23 thoughts on “SNARK WEEK: Grease, You’re Not the One That I Want

  1. 1) I love Grease. One of my favorite memories is watching it in a theater in Paris with a friend, and singing along to all of the songs and irritating the other audience members.

    2) True story: when I was about 12, me and my friends put on a performance of Grease in my living room, for our parents. I played the dual roles of Rizzo and Cha Cha. I always wanted to be a bad girl!

    3) Yes, the costumes are ATROCIOUS.

    1. I KNEW IT. You’re one of those girls always singing these stupid songs from this stupid movie!!! OMG!!!

      At least 1940s musicals had ye olde timey costumes, like Judy Garland in Meet Me in St. Louis ‘n stuff. But Greasey ’50s/’70s BS, just gross.

      (I’m Rizzo in that CoCo picture, ‘natch.)

  2. You nailed the fact that between Grease and Happy Days, anything set in the ’50s that followed used those as their source material rather than authentic references from the period. And I should know. I was born in 1951, so I have pretty good memories of the entire decade, not to mention family photo albums showing real period dress, hair, and makeup.

    And thank you also for referencing T-Lo’s Musical Mondays. Hope Tom and Lorenzo know you’re fans!

    1. As a child of the ’70s, I know all the ’70s references, & omg, that movie was far more of it’s decade than the supposed period it was pretending to be in. Happy Days started out less stereotyped, but then, literally jumped the shark, & Laverne & Shirley, etc., piled it on. Not that the ’50s need to be made over perfectly, but let’s get real & see where the silly Halloween costumes come from!

      And yes, I idolize T-Lo. We will never be one iota of what they have become *sigh*

      1. I’m doing everything I can to spread the word about your site. I’m a performer and former costumer myself and hang with lots of similarly experienced and like-minded folks, and if they aren’t already aware of Frock Flicks, I’m doing my best to get them to check you out.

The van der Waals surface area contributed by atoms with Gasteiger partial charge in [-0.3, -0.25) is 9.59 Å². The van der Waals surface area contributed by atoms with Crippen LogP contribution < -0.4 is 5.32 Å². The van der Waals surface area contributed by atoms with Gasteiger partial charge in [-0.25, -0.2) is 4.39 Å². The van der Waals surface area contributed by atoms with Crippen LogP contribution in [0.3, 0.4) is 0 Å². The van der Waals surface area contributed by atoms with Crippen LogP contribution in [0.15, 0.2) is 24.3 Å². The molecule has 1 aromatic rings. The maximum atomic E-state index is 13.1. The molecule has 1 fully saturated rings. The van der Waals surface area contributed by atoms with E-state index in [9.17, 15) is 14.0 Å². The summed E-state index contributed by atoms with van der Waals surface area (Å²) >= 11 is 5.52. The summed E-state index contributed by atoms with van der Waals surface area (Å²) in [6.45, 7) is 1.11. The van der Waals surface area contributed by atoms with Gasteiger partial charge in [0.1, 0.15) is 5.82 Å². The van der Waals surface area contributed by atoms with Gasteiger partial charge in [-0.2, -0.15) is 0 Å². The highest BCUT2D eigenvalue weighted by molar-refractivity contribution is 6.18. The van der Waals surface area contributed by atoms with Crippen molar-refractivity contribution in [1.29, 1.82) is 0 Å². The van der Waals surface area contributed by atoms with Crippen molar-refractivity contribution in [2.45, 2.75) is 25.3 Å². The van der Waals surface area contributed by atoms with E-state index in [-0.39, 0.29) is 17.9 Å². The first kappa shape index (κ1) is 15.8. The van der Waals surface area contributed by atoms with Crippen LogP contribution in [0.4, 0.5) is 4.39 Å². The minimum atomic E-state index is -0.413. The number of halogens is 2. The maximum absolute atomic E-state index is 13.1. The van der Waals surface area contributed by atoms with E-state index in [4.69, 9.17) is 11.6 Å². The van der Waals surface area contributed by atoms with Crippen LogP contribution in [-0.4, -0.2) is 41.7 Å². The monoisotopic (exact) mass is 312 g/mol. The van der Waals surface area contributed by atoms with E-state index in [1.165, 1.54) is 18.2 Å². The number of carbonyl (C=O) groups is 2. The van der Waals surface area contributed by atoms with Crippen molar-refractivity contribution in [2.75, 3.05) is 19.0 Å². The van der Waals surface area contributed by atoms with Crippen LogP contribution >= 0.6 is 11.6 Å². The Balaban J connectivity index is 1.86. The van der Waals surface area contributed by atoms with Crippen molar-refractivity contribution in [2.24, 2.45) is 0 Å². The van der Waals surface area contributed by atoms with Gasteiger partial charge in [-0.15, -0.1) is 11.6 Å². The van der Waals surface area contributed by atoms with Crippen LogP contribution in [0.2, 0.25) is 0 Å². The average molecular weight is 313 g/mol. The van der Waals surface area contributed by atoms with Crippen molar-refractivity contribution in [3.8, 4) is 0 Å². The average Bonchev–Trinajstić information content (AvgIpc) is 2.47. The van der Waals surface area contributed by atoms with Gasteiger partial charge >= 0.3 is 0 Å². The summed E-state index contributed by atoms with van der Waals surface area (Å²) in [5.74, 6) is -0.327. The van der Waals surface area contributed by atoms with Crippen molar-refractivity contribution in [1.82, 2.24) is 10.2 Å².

3. Also a T-Lo fan and definitely a Frock Flicks groupie. Kendra’s response to her mansplaining commenter would have won me completely had I not already been hooked. Please continue doing good in the world and thank you for giving me a place where “What do you mean, Rose in TITANIC DIDN’T WEAR A HAT TO CHURCH?And why is her hair DOWN HER BACK?” can be appreciated instead of just getting an eye-roll.

  4. OMG, THANK YOU!!! I felt like I was the only person in my high school who didn’t love Grease!

    1. Thank you! I feel like I’m entirely out of step with my generation in that I don’t deeply understand the meaning of “nobody puts baby in the corner” since I couldn’t bring myself to watch all of that movie.

  5. I’m with Kendra. I loved that movie when I saw it as a Jr high kid in ’78. I loved watching Happy Days, and Laverne & Shirley, so this was up the same vein. I even had the album to sing along to, and still know most of the songs by heart. The costumes, well back then I didn’t know better. But nowadays, I can’t seem to be willing to buy the movie off the cheap rack. It’s not for the costumes which I can ignore, but for the storyline, which anymore is so painfully backwards in feminist issues, and bad relationship issues. It is a movie I do not want my daughter to watch, except as an exercise in what sorts of things one does not do for their true love.

  6. I’m totally with you! I never watched it, and hated the songs when I was a kid. I only realised it was set in the 50’s later during the 80’s when it played on TV or something, and rockabilly fashion was becoming a thing.

  7. For the record, the 1950’s fashion that I love is not this crap. It’s the haute couture of Christian Dior, Charles James, Norman Hartnell and Jacques Fath. These losers wouldn’t know what or who Dior was if he walked up and slapped them in the face. (Yes, I’m being harsh here.)

  8. You people are forgetting that Grease the Broadway Musical and the Movie is a PARODY of the 1950s…meaning the point of the piece was to poke fun of it, which is why you have all the exaggeration in costume, hair, etc. it was never meant to be an actual representation of the 1950s. ‘K? Thanks. Bye.

    1. Mr. Brad, you are correct, in spite of the frock flick flak you have caught for being right while being male. I was 14 (and a girl at the time) when it came out, and was just not into the hysteria. For 1978, I loved Watership Down, Big Wednesday, Animal House (perfect parody of the late 50’s, early 60’s).
      Ms. Trystan, for a truly original frock flick, try Jubilee.

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